What is Documentary Photography? Beginners Start Here
In a world saturated with images, documentary photography stands out as a genre still dedicated to delivering photographs of value. Now more than ever, it is imperative for the legitimate photographer to create work in this space. Not only to elevate our aesthetic enjoyment of reality, but to document the social, economic, and political events that shape it. In this article, we will briefly touch on what documentary photography is, its history, and the role it plays in contemporary society.
Documentary photography is a genre of photography primarily concerned with storytelling. However, unlike other storytelling genres, such as street photography and photojournalism, it aims to convey social issues, historical events, cultures, and everyday life in encapsulating detail. It is closely related to photojournalism. However, documentary photographers will often spend prolonged periods, a lifetime in some cases, to record their subject. Whereas photojournalists will fly in and out to assignments in rapid succession.
A Brief History of Documentary Photography
Documentary photography began taking form in the 19th century. The earliest examples came from pioneers like Mathew Brady and Alexander Gardner. Photographers who would document the American Civil War (1861-1865) in epic detail. Their contributions would also be the first recorded instances of war photography. Viscerally connecting the public with the poignant and unsettling realities of the battlefield like never before.
Later, in the early 20th century, the power of the genre as an agent for social reform came when photographers like Lewis Hine used his camera to unveil the appalling working conditions of children in the United States. Images which lead to significant alterations in the regulations for workplace conditions. And it’s capacity to symbolise the struggles of an era when Dorothea Lange’s iconic photograph “Migrant mother” taken during the great depression would provide its audiences with a timeless, empathetic connection to that challenging point in time.
Without the use of manipulation and enhancement, documentary photography aims to present the world for what it truly is. Its commitment to truth and realism is fundamental to the genre.
Documentarians often use their work to illuminate social issues, advocate change, or archive cultural shifts or the experiences of people and communities at points in time. The images often serve as a type of long-form photojournalism.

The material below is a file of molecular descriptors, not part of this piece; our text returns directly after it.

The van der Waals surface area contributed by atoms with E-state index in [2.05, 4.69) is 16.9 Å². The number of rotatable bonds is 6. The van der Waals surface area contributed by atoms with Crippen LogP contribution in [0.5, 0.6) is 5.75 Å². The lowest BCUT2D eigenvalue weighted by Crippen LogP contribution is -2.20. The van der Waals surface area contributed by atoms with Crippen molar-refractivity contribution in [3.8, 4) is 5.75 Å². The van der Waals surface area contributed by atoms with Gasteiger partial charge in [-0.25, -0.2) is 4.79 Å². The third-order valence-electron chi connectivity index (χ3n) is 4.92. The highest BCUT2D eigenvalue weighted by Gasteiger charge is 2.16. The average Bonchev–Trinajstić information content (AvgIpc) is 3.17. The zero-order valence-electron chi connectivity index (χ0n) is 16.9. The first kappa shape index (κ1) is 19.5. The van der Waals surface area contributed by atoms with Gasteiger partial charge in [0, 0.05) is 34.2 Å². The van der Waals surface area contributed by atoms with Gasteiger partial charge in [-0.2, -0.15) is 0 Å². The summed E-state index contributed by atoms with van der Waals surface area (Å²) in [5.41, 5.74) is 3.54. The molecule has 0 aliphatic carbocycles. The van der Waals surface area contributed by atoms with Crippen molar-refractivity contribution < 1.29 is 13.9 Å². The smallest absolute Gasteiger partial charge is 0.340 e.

Documentary photography needs to be emotionally poignant. Without this element, its viewers won’t connect with the subjects or issues depicted in an emotionally empathetic way. To do this, the photographer must work intimately with their subjects.
Besides its potential to affect change in contemporary society, documentary photographers provide another indispensable service. Their contributions build archives for future generations to study and appreciate their human history.
Modern Day Documentary Photography
In the age of smartphones and social media, the discipline has evolved. The ability for anyone to capture and share images in real time has evened the playing field. Putting more power into the hands of the people, where once the information came solely from a small number of publishers. Now, anyone with a smartphone can document and share stories. However, this also creates a considerably higher level of noise in the visual sphere of the internet, which must be filtered through. Moreover, the spread of misinformation is becoming a growing cause of concern.
Social media platforms like Instagram and Twitter have become invaluable tools for documentary photographers to share their work. Enabling rapid and widespread dissemination of crucial stories to reach global audiences. Yet despite this, documentarians must compete with diminishing attention spans and uneducated audiences which value sex-related, consumer, and polarising political content above all else.
From its early conception in the 19th century, documentary photography has played a vital role in shaping our perceptions and understanding of the world. Its images act as bridges for audiences to explore and better understand different cultures, societal injustices and other pressing topics, such as climate change. Although not always concerning themselves with loftier subjects, documentary photographs can also chronicle the charm of the every day and remind us of the beauty and plight of the unassuming life.
And despite its rapidly evolving landscape, documentary photography will endure. For as long as there are stories to tell and truths to uncover, there will be those who step up to grip the reigns of responsibility it demands. Their work educating contemporary society and contributing to an archive for future generations to disseminate their shared humanity.